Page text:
A striking quality of this painting is its quasi-objective ‘dryness,’ which often runs counter to the often yearning, sometimes dreamy character of his painterly motifs. Tor (Goal), 2004, is painted quite dispassionately, but actually shows every footballer’s dream; Strandgut (Jetsam), 2003, tells of wanderlust and distance; and Pieskower Wald (Pieskow Forest), 2003, reminds the viewer of earlier experiences of nature. But this tension between emotionally charged content and essentially austere form definitely has a method behind it in Knobloch’s case, as it is the way in which the artist succeeds in bringing alienation into the artistic game, something that is central to his postmodern experience of the world. If there is a thread running through this very diverse oeuvre it is probably that man is unduly cool in relation to his environment. This latent feeling of alienation is of course related above all to his own biography, as Thoralf Knobloch could not avoid being involved in the historical collapse of the Communist social system of the German Democratic Republic, which was crucially influential for him, and the subsequent adjustment to the quality of life under capitalism in West and East Germany, which is difficult and has still not worked out successfully. For this reason too his pictures show no signs of either luxury or brilliance, but instead a Blaue Baracke (Blue Hut), a discarded Sack (Bag), a constant Schutt (Rubble) and a Teddy lying on a dustbin. It is interesting to see how in the case of Teddy the ‘good old days’ of childhood and the by-no-means pleasing state of affairs in the present collide. The naïve, innocent paradise is contaminated: the ‘darker sides,’ aspects of everyday East German life that painters often suppress, become viable material for painting. This process is entirely ambivalent: on the one hand these ‘darker sides’ are shifted into the focus of art and thus laid open to discussion; on the other hand their reality as art is always weakened, or prettified in the worst cases.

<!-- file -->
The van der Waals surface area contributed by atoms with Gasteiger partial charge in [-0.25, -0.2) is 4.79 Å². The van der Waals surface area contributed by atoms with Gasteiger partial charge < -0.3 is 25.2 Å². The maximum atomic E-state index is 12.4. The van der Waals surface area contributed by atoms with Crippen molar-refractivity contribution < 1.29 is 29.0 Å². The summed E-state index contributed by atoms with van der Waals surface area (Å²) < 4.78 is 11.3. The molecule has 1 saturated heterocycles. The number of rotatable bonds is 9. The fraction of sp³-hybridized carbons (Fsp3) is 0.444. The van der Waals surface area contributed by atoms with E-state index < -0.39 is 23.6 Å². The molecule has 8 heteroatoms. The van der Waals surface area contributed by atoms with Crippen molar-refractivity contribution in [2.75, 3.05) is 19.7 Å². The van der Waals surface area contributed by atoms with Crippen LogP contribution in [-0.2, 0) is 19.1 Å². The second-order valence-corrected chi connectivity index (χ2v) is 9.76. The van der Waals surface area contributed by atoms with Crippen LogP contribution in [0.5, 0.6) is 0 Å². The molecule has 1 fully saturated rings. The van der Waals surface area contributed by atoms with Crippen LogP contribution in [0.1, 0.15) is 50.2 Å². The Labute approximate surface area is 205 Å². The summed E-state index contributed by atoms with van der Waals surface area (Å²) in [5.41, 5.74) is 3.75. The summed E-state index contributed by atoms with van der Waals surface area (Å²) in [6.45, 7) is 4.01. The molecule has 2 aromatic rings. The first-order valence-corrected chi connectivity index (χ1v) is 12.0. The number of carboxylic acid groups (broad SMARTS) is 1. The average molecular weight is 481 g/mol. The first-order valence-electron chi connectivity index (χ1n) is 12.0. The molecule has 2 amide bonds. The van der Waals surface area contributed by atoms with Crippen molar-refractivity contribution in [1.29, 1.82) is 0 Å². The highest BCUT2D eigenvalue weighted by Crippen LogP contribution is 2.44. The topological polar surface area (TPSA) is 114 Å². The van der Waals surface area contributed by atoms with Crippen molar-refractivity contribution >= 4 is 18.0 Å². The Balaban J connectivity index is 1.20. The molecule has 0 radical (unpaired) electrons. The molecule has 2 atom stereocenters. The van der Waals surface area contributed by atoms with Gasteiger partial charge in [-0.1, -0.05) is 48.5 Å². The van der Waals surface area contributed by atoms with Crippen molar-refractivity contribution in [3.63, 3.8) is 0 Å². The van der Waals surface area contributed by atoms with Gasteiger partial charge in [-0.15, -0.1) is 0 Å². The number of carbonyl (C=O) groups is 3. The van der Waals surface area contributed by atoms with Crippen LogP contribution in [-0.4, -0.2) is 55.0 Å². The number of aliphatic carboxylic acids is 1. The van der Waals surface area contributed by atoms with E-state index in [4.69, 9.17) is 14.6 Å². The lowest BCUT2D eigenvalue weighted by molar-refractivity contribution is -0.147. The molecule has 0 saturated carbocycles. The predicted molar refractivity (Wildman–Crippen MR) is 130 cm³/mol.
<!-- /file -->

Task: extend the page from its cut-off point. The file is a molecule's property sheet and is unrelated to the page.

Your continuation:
Yet Thoralf Knobloch’s art is anything but resigned, or even cynical. The painterly translation of photograph into painting in fact successfully aestheticizes the most banal and trashy things, charging them with added sensual value, without betraying this everyday quality to false affirmative hopes. One strategy here is the tendency towards abstraction that enters his aesthetic master-plan in many of his pictures. The tattered beige Plane (Awning), 2004, hanging down from its light-blue pole is more like a piece of colorfield painting than a truly realistic picture. This triggers a “game with illusionism and an attempt to conquer it,” a game that prefers to reflect on art’s space rather than merely fill it up decoratively. A comparable inclination towards abstraction can also be seen starting to affect pictures like Elbblick (Elbe View), 2004, Pool, 2001, or Baumhaus (Tree House), 2002, for instance. In the last case it is only the title of the work that makes it into a representational painting. The painting Strandgut (Jetsam), 2003, however, tends towards poetic tachist abstraction, with representational reference and formal autonomy striking a skillful balance.
Elements of some sort of joie de vivre are more rare in Thoralf Knobloch’s art, though they do occur. Paintings of sporting scenes such as Boot, doppel (Boat, double), 2003, are the best examples of this, or of woodland swimming pools, as in Waldbad Klottzsche, 2001: children are playing in front of impressionistically dabbed-in trees, by water that seems in its turn to have been painted by David Hockney. Hockney’s influence is even clearer in Knobloch’s picture Springer (Diver), 2001, in which a youth is plunging head first into refreshing blue swimming-pool water. This transference of US-style Pop art to a representation of the East German provinces is an entirely skillful chess move by Thoralf Knobloch, as it enables him to link these two spheres of life that are actually so alien to each other. The link manages to question both spheres of life mutually, and also to poeticize them mutually: the provinces become too beautiful to be true, and Pop at last becomes romantic.